Wednesday, November 28, 2007

wind break

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Hidden behind the trees stands a more modern home which stands in the middle of a couple hundred acres of farm fields. The people who built this have evidently lived in the country for awhile, because when building the house they understood the necessity of planting a wind break.

The trees hug the house along the west and north sides, providing a break from the prevailing winds. And believe me, in northern Illinois the wind can be quite a problem. Unfortunately about a mile from here is a subdivision of very large homes with stand alone and naked against the approaching winter storms.

Older farmhouses were further insulated with hay bales around the foundations.

Sunday, November 25, 2007


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When man leaves, nature takes over and reclaims her territory. Abandoned properties are soon overgrown in a chaotic tangle of vegetation. Wildlife moves in to the house and buildings that were once man's domain. This is a old building where milk was kept cool until it could be shipped to the dairy.

It reminds me of a Grimm's fairy tale.

Friday, November 23, 2007

tin roof

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Not rusted, but definitely dangerous.

Many of the abandoned properties in this area eventually become downright dangerous. It's not a good idea to go poking around by yourself. There are hidden dangers, such as old well or cisterns hidden under thick overgrowth. The buildings can actually collapse at any given moment.

The tin roof on this old machine shed has been pulled loose by the force of the infamous Illinois wind. It was flapping in the breeze when I arrived and one good windstorm will rip it completely off. It will go flying and become an airborne danger. Many of these properties are knocked over when they become too much of a hazard, or the local volunteer fire department burns them down for practice.

In another space and time this farm was someone's home and provided them with a living.

Thursday, November 22, 2007

a time for giving thanks

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This is a day to reflect on our lives and give thanks.

I am very thankful for family, friends and the wonderful people who come into my life through the portals of this blog. The internet has given the world an opportunity to connect and I marvel at that the similiarties and common themes in our lives, whether we're in rural Illinois or far flung lands.

I'm thankful for having been poor at times in my life, as it has given me a reference point.
I'm thankful for having been raised by people who saw the importance of sharing what we have with others, no matter how little we have.
I'm thankful for having the opportunity to support a child in the poorest country in the Western Hemisphere and I ask your prayers (or good thoughts) as the family seeking to adopt him from Haiti face many difficulties in the process.
I'm thankful for the difficult challenges that I've been presented with as they have given my life depth and meaning.
I'm thankful for having been able to travel widely and recognize the awesome power of opportunity and how people, given opportunity, can transform their lives and the lives of their families.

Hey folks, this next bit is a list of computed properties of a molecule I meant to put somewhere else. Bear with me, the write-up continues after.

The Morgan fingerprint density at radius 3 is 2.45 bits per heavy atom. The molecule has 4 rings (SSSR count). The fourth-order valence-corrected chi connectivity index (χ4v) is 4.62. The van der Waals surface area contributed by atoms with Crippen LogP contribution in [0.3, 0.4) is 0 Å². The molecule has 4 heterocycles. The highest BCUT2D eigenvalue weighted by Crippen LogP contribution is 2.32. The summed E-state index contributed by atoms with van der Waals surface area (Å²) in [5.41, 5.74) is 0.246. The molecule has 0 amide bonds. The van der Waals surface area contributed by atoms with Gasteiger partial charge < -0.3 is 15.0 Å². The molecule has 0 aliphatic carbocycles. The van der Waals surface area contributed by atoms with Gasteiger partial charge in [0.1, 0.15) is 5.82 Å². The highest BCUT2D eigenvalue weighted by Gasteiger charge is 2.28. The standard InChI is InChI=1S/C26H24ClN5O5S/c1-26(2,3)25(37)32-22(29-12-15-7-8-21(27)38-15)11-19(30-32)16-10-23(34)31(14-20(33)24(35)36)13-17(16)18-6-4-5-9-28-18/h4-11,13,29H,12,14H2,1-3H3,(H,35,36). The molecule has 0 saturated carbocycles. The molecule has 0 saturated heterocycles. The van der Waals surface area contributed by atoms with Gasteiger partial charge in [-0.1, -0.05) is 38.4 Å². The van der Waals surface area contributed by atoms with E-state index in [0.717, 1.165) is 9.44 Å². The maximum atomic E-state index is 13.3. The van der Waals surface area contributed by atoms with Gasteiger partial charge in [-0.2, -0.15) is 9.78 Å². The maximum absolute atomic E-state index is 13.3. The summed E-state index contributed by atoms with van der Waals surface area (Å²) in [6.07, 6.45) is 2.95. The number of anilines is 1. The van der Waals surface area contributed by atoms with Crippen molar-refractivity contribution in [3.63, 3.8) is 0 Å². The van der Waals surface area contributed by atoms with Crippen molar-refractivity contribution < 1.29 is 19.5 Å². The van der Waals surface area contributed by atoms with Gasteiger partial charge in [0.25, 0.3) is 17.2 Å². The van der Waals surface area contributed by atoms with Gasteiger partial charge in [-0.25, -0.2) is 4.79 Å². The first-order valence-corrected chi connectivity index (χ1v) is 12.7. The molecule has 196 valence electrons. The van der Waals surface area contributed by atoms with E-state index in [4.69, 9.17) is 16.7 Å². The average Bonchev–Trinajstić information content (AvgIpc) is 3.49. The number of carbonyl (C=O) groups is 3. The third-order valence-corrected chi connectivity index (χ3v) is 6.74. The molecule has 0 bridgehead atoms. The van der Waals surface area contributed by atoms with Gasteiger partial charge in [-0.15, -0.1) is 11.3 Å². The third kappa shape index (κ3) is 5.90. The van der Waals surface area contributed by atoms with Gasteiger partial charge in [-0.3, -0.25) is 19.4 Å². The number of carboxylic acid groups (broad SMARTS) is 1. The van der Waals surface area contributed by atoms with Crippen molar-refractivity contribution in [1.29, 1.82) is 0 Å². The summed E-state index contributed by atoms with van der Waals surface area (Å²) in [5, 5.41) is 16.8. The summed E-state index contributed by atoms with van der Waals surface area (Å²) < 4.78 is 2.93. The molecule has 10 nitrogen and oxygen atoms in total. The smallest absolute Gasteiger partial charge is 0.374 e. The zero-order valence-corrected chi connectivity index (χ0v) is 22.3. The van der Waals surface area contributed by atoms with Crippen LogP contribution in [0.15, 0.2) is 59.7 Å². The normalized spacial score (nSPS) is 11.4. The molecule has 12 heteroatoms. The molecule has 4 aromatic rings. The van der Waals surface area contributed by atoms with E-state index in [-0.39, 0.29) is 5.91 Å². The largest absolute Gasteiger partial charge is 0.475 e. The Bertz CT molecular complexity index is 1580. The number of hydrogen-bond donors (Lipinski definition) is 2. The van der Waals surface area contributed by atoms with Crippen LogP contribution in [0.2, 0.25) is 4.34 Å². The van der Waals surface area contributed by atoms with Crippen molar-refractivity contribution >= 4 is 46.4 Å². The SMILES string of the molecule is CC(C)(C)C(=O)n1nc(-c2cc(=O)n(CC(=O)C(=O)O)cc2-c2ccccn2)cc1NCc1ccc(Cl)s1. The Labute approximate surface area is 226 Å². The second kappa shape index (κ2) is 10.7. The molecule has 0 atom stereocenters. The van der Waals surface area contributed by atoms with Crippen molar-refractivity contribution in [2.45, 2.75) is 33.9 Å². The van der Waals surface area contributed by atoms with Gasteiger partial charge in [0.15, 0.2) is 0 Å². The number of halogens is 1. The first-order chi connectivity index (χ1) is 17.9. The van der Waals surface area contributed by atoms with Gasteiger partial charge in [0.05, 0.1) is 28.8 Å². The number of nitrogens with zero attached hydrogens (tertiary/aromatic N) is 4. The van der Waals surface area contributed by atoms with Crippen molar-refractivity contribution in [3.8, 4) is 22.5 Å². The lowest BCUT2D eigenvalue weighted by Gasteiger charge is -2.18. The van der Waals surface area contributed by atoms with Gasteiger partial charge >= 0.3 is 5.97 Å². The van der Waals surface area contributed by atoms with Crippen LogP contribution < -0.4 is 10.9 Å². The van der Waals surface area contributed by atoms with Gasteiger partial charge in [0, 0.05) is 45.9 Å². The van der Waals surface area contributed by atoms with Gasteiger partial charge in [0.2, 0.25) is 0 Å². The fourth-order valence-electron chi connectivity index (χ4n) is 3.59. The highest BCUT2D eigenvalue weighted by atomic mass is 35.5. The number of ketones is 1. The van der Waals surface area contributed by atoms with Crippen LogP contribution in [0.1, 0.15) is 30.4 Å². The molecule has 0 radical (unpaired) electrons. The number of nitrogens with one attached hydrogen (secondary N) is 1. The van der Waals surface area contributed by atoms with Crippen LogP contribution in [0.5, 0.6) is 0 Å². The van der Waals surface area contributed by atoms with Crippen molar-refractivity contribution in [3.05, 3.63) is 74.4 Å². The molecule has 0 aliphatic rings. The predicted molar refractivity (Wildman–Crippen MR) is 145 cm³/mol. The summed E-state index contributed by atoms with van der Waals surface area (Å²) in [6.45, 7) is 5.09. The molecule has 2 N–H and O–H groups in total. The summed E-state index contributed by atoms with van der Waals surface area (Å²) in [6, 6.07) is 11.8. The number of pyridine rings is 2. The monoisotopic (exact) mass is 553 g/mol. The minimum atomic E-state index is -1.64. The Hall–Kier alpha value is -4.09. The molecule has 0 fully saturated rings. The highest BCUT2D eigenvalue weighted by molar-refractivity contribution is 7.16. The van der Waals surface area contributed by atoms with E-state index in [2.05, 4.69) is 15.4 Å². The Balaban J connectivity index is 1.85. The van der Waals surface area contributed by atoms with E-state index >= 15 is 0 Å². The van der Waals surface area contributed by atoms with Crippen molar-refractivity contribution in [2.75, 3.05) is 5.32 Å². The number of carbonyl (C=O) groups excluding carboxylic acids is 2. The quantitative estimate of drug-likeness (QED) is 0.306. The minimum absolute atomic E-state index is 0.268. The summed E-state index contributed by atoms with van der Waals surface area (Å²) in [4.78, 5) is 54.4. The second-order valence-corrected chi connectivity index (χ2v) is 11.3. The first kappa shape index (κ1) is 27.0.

And thanks to all who take the time out of their day to visit my little part of the world. Have a great day!

Tuesday, November 20, 2007

what's left

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This is all that's left of a large and impressive barn.

Many of the decaying properties decline at a slow rate and then things simply fall apart. This is a small portion of the original barn. This space contained stalls for the livestock, the large attached barn simply collapsed during a wind storm.

I can't imagine the sound involved in such a collapse. The pile of debris seems to insignificant in relation to the large volume of the barn itself. The gigantic 16-sided Teeple Barn in Elgin left an equally small pile of debris when it collapsed in a windstorm. It's gone forever, the debris pile removed and fresh grass is growing as if it never existed. But it did time and space.

Monday, November 19, 2007

rear window

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I was fascinated by this broken window at a nearby abandoned farmhouse. It brings to mind the subject of "point of view".

Recently I met local high school student Shannon and her family for lunch. Shannon is taking the advanced photography class at school, her dad Dave is the publisher of a new local blog entitled, Mill Creek Times. We got together to discuss photography, blogging, culture and community. It was an enjoyable discussion.

Shannon's class is doing a project on abandoned and decaying properties. I shared the location of a few prime spots to photograph and her and some of her classmates visited the various properties. Shannon remarked that she was surprised how each photographer came away with very different photographs of the same subject.

I have experienced the same phenomenon after a photoshoot with fellow members of Chicago Photobloggers. I guess we all see with a different eye and perspective. In my case I try to "see" what might otherwise go unnoticed. This broken window is a good example. Looking around the place I noticed the trees reflected in the remaining shard of glass and thought it might make an interesting photo. The next step in the puzzle comes in the way in which the photographer crops the photo. There was a bit of annoying tree branches on the upper right and I cropped them away.

Good luck to the Geneva High School photography class on their very interesting project.